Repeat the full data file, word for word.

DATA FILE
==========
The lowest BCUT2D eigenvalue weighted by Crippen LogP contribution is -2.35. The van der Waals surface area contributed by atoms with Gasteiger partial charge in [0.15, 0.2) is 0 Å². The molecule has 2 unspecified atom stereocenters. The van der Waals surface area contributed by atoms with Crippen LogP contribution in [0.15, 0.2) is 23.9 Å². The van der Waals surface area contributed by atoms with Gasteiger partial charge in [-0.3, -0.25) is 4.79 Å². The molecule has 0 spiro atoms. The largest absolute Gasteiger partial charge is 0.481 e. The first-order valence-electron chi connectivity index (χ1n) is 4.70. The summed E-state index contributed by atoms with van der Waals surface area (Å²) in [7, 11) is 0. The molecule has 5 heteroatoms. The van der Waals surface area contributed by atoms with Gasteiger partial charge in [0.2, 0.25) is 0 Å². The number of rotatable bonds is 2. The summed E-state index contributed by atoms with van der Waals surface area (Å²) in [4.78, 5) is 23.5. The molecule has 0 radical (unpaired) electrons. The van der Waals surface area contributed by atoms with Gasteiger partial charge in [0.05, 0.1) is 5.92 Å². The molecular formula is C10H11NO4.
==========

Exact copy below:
The lowest BCUT2D eigenvalue weighted by Crippen LogP contribution is -2.35. The van der Waals surface area contributed by atoms with Gasteiger partial charge in [0.15, 0.2) is 0 Å². The molecule has 2 unspecified atom stereocenters. The van der Waals surface area contributed by atoms with Crippen LogP contribution in [0.15, 0.2) is 23.9 Å². The van der Waals surface area contributed by atoms with Gasteiger partial charge in [-0.3, -0.25) is 4.79 Å². The molecule has 0 spiro atoms. The largest absolute Gasteiger partial charge is 0.481 e. The first-order valence-electron chi connectivity index (χ1n) is 4.70. The summed E-state index contributed by atoms with van der Waals surface area (Å²) in [7, 11) is 0. The molecule has 5 heteroatoms. The van der Waals surface area contributed by atoms with Gasteiger partial charge in [0.2, 0.25) is 0 Å². The number of rotatable bonds is 2. The summed E-state index contributed by atoms with van der Waals surface area (Å²) in [4.78, 5) is 23.5. The molecule has 0 radical (unpaired) electrons. The van der Waals surface area contributed by atoms with Gasteiger partial charge in [0.05, 0.1) is 5.92 Å². The molecular formula is C10H11NO4.